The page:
The Acts of John

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Introduction by M. James

They give the length of this book in the Stichometry of Nicephorus as 2,500 lines: the same number as for St. Matthew’s Gospel. We have large portions of it in the original, and a Latin version (purged, it is important to note, of all traces of unorthodoxy) of some lost episodes, besides a few scattered fragments. These were fitted together in what seems the most probable order.

The best edition of the Greek remains is in Bonnet, Acta Apost. Apocr. 11.1, 1898: the Latin is in Book V of the Historia Apostolica of Abdias (Fabricius, Cod. Apoer. N. T.: there is no modern edition).

Persecution of Christians

The beginning of the book is lost. It probably related in some form a trial, and banishment of John to Patmos. A distinctly late Greek text printed by Bonnet (in two forms) as cc. 1-17 of his work tells how Domitian, on his accession, persecuted the Hebrews. They accused the Christians in a letter to him: he accordingly persecuted the Christians. Domitian heard of John’s teaching in Ephesus and sent for him: his ascetic habits on the voyage impressed his captors. They brought John before Domitian, and made him drink poison, which did not hurt him: the dregs of it killed a criminal on whom they tried it: and John revived him; he also raised a girl who was slain by an unclean spirit. Domitian, who was much impressed, banished him to Patmos. Nerva recalled him. The second text tells how he escaped shipwreck on leaving Patmos, swimming on a cork; landed at Miletus, where they built a chapel in his honor, and went to Ephesus. All this is late: but an old story, known to Tertullian and to other Latin writers, but to no Greek, said that either Domitian at Rome or the Proconsul at Ephesus cast John into a cauldron of boiling oil which did not hurt him.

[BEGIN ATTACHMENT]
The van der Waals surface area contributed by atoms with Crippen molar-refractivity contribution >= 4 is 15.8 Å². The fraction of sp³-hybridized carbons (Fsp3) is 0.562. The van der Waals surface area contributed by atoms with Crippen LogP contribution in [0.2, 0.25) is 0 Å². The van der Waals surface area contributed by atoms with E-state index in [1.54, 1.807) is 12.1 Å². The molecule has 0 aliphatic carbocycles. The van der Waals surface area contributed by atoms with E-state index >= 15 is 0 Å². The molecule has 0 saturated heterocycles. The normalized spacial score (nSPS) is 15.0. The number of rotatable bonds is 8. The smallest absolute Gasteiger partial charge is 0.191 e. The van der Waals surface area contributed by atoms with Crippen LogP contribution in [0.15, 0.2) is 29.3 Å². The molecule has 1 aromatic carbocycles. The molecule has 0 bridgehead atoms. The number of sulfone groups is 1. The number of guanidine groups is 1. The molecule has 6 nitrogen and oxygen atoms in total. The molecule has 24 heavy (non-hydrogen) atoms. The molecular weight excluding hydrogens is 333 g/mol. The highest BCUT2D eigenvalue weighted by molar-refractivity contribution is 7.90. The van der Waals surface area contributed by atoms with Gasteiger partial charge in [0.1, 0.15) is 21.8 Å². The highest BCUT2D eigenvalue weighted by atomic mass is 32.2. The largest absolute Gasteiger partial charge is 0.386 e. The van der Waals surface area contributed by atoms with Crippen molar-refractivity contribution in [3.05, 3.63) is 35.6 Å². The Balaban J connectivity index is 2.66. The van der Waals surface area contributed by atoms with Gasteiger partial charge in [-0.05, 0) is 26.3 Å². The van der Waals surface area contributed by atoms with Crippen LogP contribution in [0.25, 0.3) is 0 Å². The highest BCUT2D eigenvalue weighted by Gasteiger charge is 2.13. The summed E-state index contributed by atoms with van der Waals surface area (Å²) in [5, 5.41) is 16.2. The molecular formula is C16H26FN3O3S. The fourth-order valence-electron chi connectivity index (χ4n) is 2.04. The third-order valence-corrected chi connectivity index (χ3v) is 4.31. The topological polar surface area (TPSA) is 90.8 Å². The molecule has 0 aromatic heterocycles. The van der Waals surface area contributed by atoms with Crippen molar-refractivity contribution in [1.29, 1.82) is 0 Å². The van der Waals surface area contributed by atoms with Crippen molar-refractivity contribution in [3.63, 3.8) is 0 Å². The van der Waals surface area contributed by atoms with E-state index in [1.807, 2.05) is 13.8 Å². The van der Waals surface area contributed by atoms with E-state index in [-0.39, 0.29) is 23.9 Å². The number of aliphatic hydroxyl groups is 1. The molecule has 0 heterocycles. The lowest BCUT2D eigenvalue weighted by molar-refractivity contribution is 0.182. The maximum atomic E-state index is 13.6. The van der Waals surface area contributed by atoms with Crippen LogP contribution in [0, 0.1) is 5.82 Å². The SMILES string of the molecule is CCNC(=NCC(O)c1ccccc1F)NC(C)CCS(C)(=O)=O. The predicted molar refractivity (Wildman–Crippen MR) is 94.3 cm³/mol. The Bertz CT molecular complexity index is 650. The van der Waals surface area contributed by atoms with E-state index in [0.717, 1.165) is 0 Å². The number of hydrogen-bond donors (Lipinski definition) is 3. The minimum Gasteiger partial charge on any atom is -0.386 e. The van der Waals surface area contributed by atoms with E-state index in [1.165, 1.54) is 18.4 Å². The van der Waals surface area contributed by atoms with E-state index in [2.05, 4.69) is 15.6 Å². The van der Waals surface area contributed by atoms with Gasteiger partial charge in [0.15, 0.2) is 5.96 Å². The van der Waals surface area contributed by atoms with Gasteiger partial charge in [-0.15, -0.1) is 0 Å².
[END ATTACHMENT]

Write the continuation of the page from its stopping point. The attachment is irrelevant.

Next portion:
John into a Cauldron of Boiling Oil

They eventually fixed the scene of this at the Latin Gate in Rome (hence the St. John Port Latin of our calendar, May 6th). May the 6th remained a Feast Day of the Martyrdom of Saint John before the Latin Gate (Porta Latina) until 1960. We have no detailed account of this, but it is conjectured to have been told in the early part of the Leucian Acts. If so, it is odd that no Greek writer mentions it. Though it is certainly possible that certain small fragments which might have preceded the extant episodes.

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